In addition there are non-ultrasound-related methods to confirm placement (but who cares about those?):

  • Chest x-ray
  • Blood gas drawn through central venous catheter port
  • Pressure transduction (quantitative- manometry)
  • Pressure transduction (qualitative- attach IV tubing and check height of blood column)

So let’s get back to that bubble test. In order to confirm that the catheter has been placed in the superior vena cava, inject 5-10 cc normal saline through the catheter while visualizing the right heart on a subxiphoid 4-chamber view.  When done right should look something like this :

Saline flush right heart from Sinai EM Ultrasound on Vimeo.

So this is a neat trick after the catheter is in, but the horse is out of the barn at that point. Ideally you should confirm proper venous placement prior to dilating the vessel and placing the central line. You could do this while the needle is in the vessel, but that’s a bit unstable. Instead consider using the long angiocatheter found in most central line kits to puncture the internal jugular vein.

After the flash (and ultrasound confirmation of venous puncture) advance the catheter and remove the needle. You then have an angiocatheter in the central venous system, which can be used for manometry, blood gas analysis, or the saline push necessary for the bubble test. Some people have used this angiocatheter during ACLS situations to administer a few doses of code medications in a shorter time than it would take to complete a “full” central line.

Once proper venous placement is confirmed, you can advance the guide wire through the angiocatheter and continue the procedure as normal.

For a great overview of central venous catheterization, check out this post by Haru Okuda and Scott Weingart at EMCrit.org.

Further Reading

Prekker ME, Chang R, Cole JB, Reardon R.  “Rapid confirmation of central venous catheter placement using an ultrasonographic “Bubble Test.” Acad Emerg Med 2010;17(7):e85-6. (PMID: 20653578)

Ponte Vedra Ultrasound Course 2012

hero.inn and club 500x178 Ponte Vedra Ultrasound Course 2012We are pleased to present our annual critical care ultrasound pre-conference course at the Clinical Decision Making in Emergency Medicine symposium in Ponte Vedra, Florida on Wednesday, June 20. Each year this intensive, hands on course features ultrasound faculty from across the country working in small groups with live models and plenty of hands-on scanning time.

The course is held at the beautiful and historic Ponte Vedra Inn and Club.

Please visit here for Registration information

Highlights of the four-hour course include:

  1. Cardiac ultrasound
  2. Thoracic ultrasound
  3. Ultrasound for venous access
  4. Assessment of the hypotensive patient

Faculty for this year’s course include:

  • Bret Nelson, MD, RDMS (course director)
  • Petra Duran, MD
  • Joseph Wood, MD, JD, RDMS

LHSC

Emergency physician, intensivist, and Mount Sinai Emergency Ultrasound Fellowship graduate Dr. Robert Arntfield is making news at his new home, London Health Sciences Center (LHSC) in Ontario, Canada. Dr. Arntfield and his department have set up a hardware and software infrastructure for bedside ultrasound which allows for electronic data storage and retrieval, robust QA, teaching and research.

LHSC’s website has this to say:

Dr. Rob Arntfield, an ED physician and intensivist at LHSC, recently completed a year-long fellowship at The Mount Sinai Hospital in New York, learning and integrating cutting edge point-of-care ultrasound applications into the care of the critically ill patient. Since his return to LHSC, Arntfield has been working with Dr. Drew Thompson, also an LHSC ED physician, to develop new quality assurance training standards to enhance residents’ knowledge and use of this important patient care technology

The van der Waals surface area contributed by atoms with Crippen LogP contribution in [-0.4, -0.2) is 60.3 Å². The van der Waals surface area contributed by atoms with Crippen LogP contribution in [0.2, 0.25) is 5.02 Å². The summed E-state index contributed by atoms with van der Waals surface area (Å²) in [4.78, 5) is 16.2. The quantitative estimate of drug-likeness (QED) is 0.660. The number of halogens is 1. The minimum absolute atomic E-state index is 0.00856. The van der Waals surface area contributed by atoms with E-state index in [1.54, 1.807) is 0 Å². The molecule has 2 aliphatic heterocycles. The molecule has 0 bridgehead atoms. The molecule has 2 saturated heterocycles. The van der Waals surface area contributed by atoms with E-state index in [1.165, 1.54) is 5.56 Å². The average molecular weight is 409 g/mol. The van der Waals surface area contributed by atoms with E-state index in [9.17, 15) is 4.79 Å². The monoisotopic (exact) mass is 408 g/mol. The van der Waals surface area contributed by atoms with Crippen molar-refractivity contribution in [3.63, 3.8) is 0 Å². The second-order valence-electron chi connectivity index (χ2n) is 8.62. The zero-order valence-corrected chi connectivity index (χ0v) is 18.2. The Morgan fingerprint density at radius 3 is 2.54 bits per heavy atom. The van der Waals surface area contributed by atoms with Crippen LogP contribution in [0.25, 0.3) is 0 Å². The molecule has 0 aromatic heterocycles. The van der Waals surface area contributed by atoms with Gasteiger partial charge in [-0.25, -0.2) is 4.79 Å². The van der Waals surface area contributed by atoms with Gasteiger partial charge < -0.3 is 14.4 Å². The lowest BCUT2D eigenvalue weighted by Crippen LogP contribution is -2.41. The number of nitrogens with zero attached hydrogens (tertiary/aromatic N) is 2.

Check out the website!

2012 Ultrasound CME conference

The Mount Sinai Department of Emergency Medicine hosted its annual ultrasound CME conference held on March 22 at the Stern Auditorium.

Faculty, fellows and PAs from a number of institutions took part in our eighth annual conference.

The course was directed by Bret Nelson, MD and topics included ultrasound physics (Leila PoSaw, MD, MPH) and assessment of  airway and breathing (Jim Tsung, MD, MPH), circulation (Daniel Singer, MD), disability/trauma (Phil Andrus, MD) and procedure guidance (Danny Duque, MD).

Great lectures by Sinai’s Emergency Ultrasound faculty were followed by an intensive hands-on scanning session.

AIUM 2012 Preconference

ann2012Banner 500x83 AIUM 2012 PreconferenceThis year AIUM is hosting its annual conference at the JW Marriott Desert Ridge Resort and Spa in Phoenix, AZ. The first offering by the Emergency and Critical Care Community of Practice was a great success. The conference proper hasn’t even started yet and the sessions have already started off with a bang.

Moderator Bret Nelson organized the session which was attended by Emergency Physicians, Intensivists, Sonographers, Perinatologists, and Primary Care physicians:

 

Point-of-care ultrasound in the evaluation and treatment of the unstable patient

  • Bret Nelson
    • Introduction- Ultrasound for airway, breathing and circulation
  •  Srikar Adhikari
    • Ultrasound assessment of airway anatomy and intubation
  • Eitan Dickman
    • Thoracic ultrasound: Beyond pneumothorax
  • Anthony Dean
    • Basic cardiac assessments
  • Chris Moore
    • Advanced cardiac assessments
  • Robert Arntfield
    • Transesophageal echo- practical utility in the critical patient
  • Rajesh Geria
    • Vascular assessment- IVC (volume assessment), aorta (AAA, dissection)
  • Betty Chang
    • Ultrasound guidance for bedside procedures
  •  Jerry Chiricolo
    • Putting it all together- ultrasound use in Resuscitation
  • All Faculty
    • Panel Discussion and wrap up